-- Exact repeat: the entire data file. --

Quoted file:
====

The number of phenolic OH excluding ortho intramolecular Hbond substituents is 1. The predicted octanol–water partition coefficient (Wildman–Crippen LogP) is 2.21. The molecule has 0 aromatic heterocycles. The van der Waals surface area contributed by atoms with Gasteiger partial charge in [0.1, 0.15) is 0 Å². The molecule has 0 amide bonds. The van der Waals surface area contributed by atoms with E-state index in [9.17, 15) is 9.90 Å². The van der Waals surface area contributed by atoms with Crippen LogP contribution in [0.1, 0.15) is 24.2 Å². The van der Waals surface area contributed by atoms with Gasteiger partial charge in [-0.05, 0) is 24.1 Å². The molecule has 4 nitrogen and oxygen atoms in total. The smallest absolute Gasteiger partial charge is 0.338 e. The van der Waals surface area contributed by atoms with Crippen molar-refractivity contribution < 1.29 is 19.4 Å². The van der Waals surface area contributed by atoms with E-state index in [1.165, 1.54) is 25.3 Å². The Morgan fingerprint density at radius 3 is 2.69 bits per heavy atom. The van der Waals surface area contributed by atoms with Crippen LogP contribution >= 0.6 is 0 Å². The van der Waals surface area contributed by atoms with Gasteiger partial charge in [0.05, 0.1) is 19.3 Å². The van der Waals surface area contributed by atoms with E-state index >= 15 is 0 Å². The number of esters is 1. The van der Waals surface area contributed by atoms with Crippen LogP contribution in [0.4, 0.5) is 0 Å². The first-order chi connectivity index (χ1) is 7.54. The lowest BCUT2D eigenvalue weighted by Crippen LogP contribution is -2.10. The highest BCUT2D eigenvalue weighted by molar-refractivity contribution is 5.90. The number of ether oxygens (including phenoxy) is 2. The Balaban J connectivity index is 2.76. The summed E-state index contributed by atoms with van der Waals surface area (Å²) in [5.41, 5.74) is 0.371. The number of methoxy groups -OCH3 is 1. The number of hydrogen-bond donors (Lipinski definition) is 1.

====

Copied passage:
The number of phenolic OH excluding ortho intramolecular Hbond substituents is 1. The predicted octanol–water partition coefficient (Wildman–Crippen LogP) is 2.21. The molecule has 0 aromatic heterocycles. The van der Waals surface area contributed by atoms with Gasteiger partial charge in [0.1, 0.15) is 0 Å². The molecule has 0 amide bonds. The van der Waals surface area contributed by atoms with E-state index in [9.17, 15) is 9.90 Å². The van der Waals surface area contributed by atoms with Crippen LogP contribution in [0.1, 0.15) is 24.2 Å². The van der Waals surface area contributed by atoms with Gasteiger partial charge in [-0.05, 0) is 24.1 Å². The molecule has 4 nitrogen and oxygen atoms in total. The smallest absolute Gasteiger partial charge is 0.338 e. The van der Waals surface area contributed by atoms with Crippen molar-refractivity contribution < 1.29 is 19.4 Å². The van der Waals surface area contributed by atoms with E-state index in [1.165, 1.54) is 25.3 Å². The Morgan fingerprint density at radius 3 is 2.69 bits per heavy atom. The van der Waals surface area contributed by atoms with Crippen LogP contribution >= 0.6 is 0 Å². The van der Waals surface area contributed by atoms with Gasteiger partial charge in [0.05, 0.1) is 19.3 Å². The van der Waals surface area contributed by atoms with E-state index >= 15 is 0 Å². The number of esters is 1. The van der Waals surface area contributed by atoms with Crippen LogP contribution in [0.4, 0.5) is 0 Å². The first-order chi connectivity index (χ1) is 7.54. The lowest BCUT2D eigenvalue weighted by Crippen LogP contribution is -2.10. The highest BCUT2D eigenvalue weighted by molar-refractivity contribution is 5.90. The number of ether oxygens (including phenoxy) is 2. The Balaban J connectivity index is 2.76. The summed E-state index contributed by atoms with van der Waals surface area (Å²) in [5.41, 5.74) is 0.371. The number of methoxy groups -OCH3 is 1. The number of hydrogen-bond donors (Lipinski definition) is 1.